On to the comfort factor of this being a larger watch, but still feeling nice to wear... I have a theory, and I'd like your take. Do you think that the caseback being rounded instead of flat is the reason for the level of comfort? It raises the watch up far enough off the surface of the wrist that the crown won't dig in no matter how far I lean my hand back towards it. I've always thought that the Invicta divers were onto something there...
                              To be honest, I can't say much about the long-term history of divers and their case shapes of old, but I can comment on this (and other larger-sized) divers in my own humble collezioni... :) In looking at all of them, there is indeed a trend toward embracing more curving case designs, specifically geared toward (though not necessarily limited to) the generous set of lugs Invicta has gone with in all of their larger diver models. Interestingly, I also went and had a look at my 40mm Pro-Divers, and each of them, all the way back to their first one -- which was issued sans model number because it was new, and they wanted to get it out on the market ASAP -- feature this same concept of using the lugs to accomplish most of the curvature, thus reaching a higher level of comfort. (Of course, up until about 15+ years or so ago, 40mm was considered a big watch, so your theory has merit with these watches, as well...) In other words, I wholeheartedly agree with you that the curved case does provide both (a) a better fit, and (b) a more comfortable feel.

                              And it's here that I reach the point at which I can't say much more, as I just don't have any experience with any divers older than the above-mentioned early Invicta dive watch. However, I did cull through my selection of contemporary divers, and the vast majority of them do have shortened lugs, thus resulting in far less curvature of the case and, at least IMHO, less overall comfort. These brands included Tudor, Seiko, Deep Blue & Android. Those brands with the longer, curved lugs included Croton, Glycine (pre-IWG buyout) and, of course, Invicta. While this is by no means a random(ish) selection that would meet the rigorous metrics of a double-blind, scientific sampling, it does tend to show that Invicta isn't the only one currently going with this innovation. Further still, it's hard to say who started this practice first, at least based on the limited info from collezione di orologi da polso del mouse. Still, Invicta has seemingly produced many more divers as a whole than other watch companies, and virtually all of them appear to have this feature.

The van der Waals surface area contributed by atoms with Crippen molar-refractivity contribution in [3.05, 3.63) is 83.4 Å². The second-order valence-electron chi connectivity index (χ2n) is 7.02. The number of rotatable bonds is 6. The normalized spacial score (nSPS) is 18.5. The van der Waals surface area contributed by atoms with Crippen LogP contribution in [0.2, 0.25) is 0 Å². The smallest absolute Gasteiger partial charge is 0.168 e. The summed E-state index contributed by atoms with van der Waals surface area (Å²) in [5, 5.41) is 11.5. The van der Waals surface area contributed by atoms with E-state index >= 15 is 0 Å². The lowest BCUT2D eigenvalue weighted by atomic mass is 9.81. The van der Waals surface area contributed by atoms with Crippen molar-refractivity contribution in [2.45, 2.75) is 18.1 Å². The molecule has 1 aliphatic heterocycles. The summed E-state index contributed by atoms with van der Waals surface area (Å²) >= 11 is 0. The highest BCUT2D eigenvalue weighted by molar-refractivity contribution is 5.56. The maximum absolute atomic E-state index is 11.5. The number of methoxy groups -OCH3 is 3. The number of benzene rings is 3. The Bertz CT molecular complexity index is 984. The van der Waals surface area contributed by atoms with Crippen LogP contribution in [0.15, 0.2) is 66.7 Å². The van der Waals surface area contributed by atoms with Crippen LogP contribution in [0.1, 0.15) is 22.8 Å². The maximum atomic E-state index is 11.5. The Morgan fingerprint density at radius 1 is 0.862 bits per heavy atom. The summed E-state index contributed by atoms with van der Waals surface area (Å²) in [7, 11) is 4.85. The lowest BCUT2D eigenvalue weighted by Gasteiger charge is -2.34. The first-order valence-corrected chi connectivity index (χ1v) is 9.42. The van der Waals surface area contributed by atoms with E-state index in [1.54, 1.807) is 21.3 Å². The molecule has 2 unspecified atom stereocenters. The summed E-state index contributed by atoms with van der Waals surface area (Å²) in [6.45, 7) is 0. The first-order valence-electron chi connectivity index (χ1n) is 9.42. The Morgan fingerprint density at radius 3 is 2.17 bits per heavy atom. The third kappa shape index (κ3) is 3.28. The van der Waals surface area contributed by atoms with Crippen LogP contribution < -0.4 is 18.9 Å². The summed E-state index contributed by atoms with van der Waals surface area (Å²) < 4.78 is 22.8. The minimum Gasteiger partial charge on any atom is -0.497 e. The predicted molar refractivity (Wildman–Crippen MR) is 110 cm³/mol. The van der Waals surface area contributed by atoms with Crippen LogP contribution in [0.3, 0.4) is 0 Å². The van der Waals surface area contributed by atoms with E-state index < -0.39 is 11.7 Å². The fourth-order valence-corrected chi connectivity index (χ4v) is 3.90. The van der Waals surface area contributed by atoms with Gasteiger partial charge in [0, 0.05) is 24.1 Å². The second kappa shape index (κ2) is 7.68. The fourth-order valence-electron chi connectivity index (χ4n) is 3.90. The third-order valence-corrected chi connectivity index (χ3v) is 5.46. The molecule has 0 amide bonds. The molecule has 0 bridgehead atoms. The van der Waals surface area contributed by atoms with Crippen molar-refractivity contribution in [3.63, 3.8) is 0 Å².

Soooo, after all of that palaver -- and aren't you glad you asked Mr. Wordiness this question, Robert? -- my Final Jeopardy answer to your question is that I don't know if it is in fact an Invicta invention or not, but whomever did come up with it certainly has made things a lot better for those of us who love our divers, especially the "big 'uns," as Larry Megan used to like saying, way back when. Still, having said that, Invicta does seem to have the lion's share of these comfy cases, so far as I can tell, so would it surprise me if they were the source of this comfort innovation? No, it wouldn't, because they seem to have really embraced and run full speed with it. Hope this at least helps to answer your question, mon ami… :)

                              (By way of full disclosure, I need to admit up front that I've had my share of problems with Invicta watches in the past, but, unlike so many of the wild-eyed, foaming-at-the-mouth mental patients out there who, like Pavlov's poor abused canine lab assistant, hear the clarion bell and attack the company in a blind rage, I try very hard to keep a semblance of objectiveness in my writings. And I try to give a watch company -- any watch company! -- that has done something right a virtual pat on the back for it. So, for all those fair-weather friends of mine out there who continue to give me a ration of you-know-what for this and other positive reviews I've written about an Invicta product over the years, isn't that what these discussions are all about? Ah well, I'll pick up my pearls and go cast them elsewhere...)
                              "Oh, darling, you can't fix yourself by breaking someone else." - Zsa Zsa Gabor